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Tuesday, November 30, 2021

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The Disney connection to Tampa Bay is more magical than you think!

It’s almost impossible to picture Central Florida without thinking of my former boss, Mickey Mouse. I’ve been a cast member—Disney lingo for “employee”—at two of Disney’s four Orlando-area theme parks. (Yes, it was magical!)

But I never had the honor of working at the Magic Kingdom, which opened 50 years ago this month as the centerpiece of Walt Disney’s biggest dream, Walt Disney World, which today welcomes nearly 60 million people a year.

And while Disney World is clearly linked to the Orlando area, also has some surprising connections to our hometown of Tampa Bay!

Launching Spaceship Earth

When you look up at Spaceship Earth, the huge sphere at the center of Epcot, you’re gazing at a “golf ball” built in Tampa Bay.

Underneath the 11,000 shiny silver triangle-shaped panels that make up the sphere’s outer surface, there’s an enormous metal skeleton that was crafted, cut, and connected by the Tampa Steel Erecting Company.

The hulking steel parts were driven down I-4 from the company’s huge shop near Riverview and assembled piece by piece to create the park’s unmistakable icon.

Disney World’s Airport

To explore Walt Disney World the year it opened in 1971, your best bet would have been to avoid the dinky airport in what was, at the time, the smallish city of Orlando. Instead, you’d book a ticket to America’s newest, most modern destination—Tampa International Airport.

TPA also turns 50 this year, and it opened as America’s aviation gateway to Disney World. Gift shops were jammed with Mickey memorabilia, and a very 1970s promotional film from TPA’s archives shows two kids, fresh off one of the airport’s revolutionary driverless shuttles, sprinting up to a picture shouting, “Looky there, it’s Mickey Mouse’s castle!”

Electrifying Landmark

Construction of the “Mickey Mouse” transmission pole structure outside Disney World along I-4.
Scan of on original transparency taken in February 1996.

Along I-4, your kids spot it … a 10-story power pole shaped like the world’s most famous mouse. There’s nothing else like it in the world, and it was designed by our very own Tampa Electric.

In the 1990s, Disney approached TECO with the idea. TECO engineers had to bend hollow steel tubes (think massive metal drinking straws) into circles—so they called on the folks who bent the metal Olympic rings for the 1996 Atlanta Olympics.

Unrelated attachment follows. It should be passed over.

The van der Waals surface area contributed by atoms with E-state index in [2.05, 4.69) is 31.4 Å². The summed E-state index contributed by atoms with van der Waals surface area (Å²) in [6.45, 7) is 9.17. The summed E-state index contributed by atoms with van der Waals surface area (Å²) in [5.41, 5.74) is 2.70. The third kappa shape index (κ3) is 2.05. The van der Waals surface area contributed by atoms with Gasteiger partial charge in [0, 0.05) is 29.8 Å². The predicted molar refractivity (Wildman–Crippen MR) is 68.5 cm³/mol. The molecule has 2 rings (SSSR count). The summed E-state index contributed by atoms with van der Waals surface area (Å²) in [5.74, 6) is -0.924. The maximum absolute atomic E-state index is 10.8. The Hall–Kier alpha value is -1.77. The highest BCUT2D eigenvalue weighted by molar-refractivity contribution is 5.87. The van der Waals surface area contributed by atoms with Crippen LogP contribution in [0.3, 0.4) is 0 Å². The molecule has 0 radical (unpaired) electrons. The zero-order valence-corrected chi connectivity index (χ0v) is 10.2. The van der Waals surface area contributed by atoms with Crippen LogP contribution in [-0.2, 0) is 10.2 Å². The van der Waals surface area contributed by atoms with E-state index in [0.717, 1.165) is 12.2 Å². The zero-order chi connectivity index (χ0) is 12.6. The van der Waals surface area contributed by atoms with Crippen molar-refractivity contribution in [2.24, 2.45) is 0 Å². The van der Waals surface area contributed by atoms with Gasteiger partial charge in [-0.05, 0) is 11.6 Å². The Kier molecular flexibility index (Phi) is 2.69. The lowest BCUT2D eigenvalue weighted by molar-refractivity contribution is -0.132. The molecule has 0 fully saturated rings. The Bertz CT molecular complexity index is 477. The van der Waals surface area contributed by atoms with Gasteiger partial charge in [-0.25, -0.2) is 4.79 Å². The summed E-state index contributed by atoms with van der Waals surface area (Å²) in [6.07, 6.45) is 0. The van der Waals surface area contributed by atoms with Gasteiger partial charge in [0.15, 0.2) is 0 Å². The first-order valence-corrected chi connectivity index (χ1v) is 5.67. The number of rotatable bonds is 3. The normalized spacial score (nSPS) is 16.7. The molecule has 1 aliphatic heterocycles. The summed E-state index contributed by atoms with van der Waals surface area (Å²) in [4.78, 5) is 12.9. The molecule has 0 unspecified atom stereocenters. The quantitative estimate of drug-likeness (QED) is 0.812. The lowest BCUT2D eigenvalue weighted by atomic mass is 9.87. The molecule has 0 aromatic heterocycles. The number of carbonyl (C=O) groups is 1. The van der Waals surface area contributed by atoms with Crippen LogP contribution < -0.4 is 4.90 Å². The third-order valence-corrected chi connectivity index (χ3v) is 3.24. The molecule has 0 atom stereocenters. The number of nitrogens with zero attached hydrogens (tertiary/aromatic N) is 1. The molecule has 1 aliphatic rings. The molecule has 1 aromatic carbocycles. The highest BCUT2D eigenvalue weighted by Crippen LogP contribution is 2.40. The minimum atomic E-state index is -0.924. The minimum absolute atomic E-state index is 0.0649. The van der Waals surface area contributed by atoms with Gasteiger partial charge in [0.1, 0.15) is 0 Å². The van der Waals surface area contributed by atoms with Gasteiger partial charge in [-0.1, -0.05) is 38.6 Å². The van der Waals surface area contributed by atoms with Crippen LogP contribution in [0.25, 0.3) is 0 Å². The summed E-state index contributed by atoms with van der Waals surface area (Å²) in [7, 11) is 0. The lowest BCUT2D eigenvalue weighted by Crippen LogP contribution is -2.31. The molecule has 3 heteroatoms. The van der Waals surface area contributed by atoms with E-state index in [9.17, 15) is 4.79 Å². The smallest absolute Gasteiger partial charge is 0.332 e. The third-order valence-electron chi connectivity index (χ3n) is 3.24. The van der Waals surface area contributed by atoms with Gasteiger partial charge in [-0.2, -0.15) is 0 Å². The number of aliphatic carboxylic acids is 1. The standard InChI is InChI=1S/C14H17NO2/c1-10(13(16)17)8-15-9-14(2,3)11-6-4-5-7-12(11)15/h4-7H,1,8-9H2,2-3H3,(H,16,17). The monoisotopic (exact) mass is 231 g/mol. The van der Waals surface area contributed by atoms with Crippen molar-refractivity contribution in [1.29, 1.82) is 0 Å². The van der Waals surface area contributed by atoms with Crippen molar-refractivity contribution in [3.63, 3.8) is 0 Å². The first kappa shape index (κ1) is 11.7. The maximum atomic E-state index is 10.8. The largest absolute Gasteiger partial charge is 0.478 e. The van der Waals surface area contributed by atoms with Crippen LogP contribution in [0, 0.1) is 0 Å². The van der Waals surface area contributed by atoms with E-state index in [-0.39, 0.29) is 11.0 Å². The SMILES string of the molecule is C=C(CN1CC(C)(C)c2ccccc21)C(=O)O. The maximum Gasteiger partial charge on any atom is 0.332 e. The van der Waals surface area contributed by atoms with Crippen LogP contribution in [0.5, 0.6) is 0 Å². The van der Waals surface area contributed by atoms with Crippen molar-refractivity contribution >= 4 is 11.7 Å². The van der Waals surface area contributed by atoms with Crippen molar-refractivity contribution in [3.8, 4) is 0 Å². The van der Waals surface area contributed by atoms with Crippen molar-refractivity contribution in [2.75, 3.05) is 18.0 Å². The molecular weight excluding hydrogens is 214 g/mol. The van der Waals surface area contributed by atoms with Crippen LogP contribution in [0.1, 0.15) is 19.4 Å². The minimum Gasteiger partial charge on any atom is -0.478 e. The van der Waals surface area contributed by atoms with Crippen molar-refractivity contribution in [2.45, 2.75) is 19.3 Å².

TECO built a head and ears big enough to cover half a basketball court, creating that magical moment when Tampa Bay families know they’re now in Mickey’s neighborhood.

Roars and Roller Coasters

Here’s a twist. You may want to thank Disney for creating… Busch Gardens! At least the thrill-filled Busch Gardens we know today. When Disney announced its 43-square-mile megaresort, sleepy nature-focused attractions like Weeki Wachee, Sunken Gardens and Busch Gardens filled Florida.

“These roadside spots had a choice: stay quaint or get big and bold,” explained Rodney Kite-Powell of the Tampa Bay History Center. “Busch Gardens had free beer, animals, and—yes—gardens. But with Mickey moving in nearby, they decided to add thrill rides and roller coasters to snag some of Disney’s audience.”

Related: New Thrill Coaster Iron Gwazi to open at Busch Gardens in March 2022!

It worked! In fact, that animals-plus-rides formula was so successful, Disney echoed the idea with Disney’s Animal Kingdom in 1998.

20,000 Leagues Under the Sea: Submarine Voyage

20,000 Leagues Under the Sea was one of the original attractions when Magic Kingdom first opened in 1971. While the ride was closed in 1994, it is interesting to point out that the submarine vehicles that took riders on the undersea adventure were made in a shipyard in Tampa Bay!

We spoke with a Disney historian who told us stories of how the subs were paraded through Tampa on their way to Magic Kingdom. It must have been quite the sight to see!

Joffrey’s Coffee

Joffrey’s Coffee roasted its first beans and brewed its first cup in Tampa in 1984 and while the beloved brand perks up coffee lovers around the world, it’s still based in Tampa today. Speaking of the world, you’ll find Joffrey’s Coffee at locations throughout the ‘Happiest Place On Earth” at Walt Disney World Resort.

In honor of Magic Kingdom’s 50th anniversary, Joffrey’s Coffee has brewed a specialty blend made from 100% Arabica beans–take a sip, and look out for the notes of blueberry, black berry and hints of lemon in your sip. There are other specialty brews created just for Walt Disney World. You can read more about this magical collaboration here.


*This article was originally published the October 2021 issue of Tampa Bay Parenting Magazine.

Tampa Bay Parenting Magazine October 2021 issue

 

 

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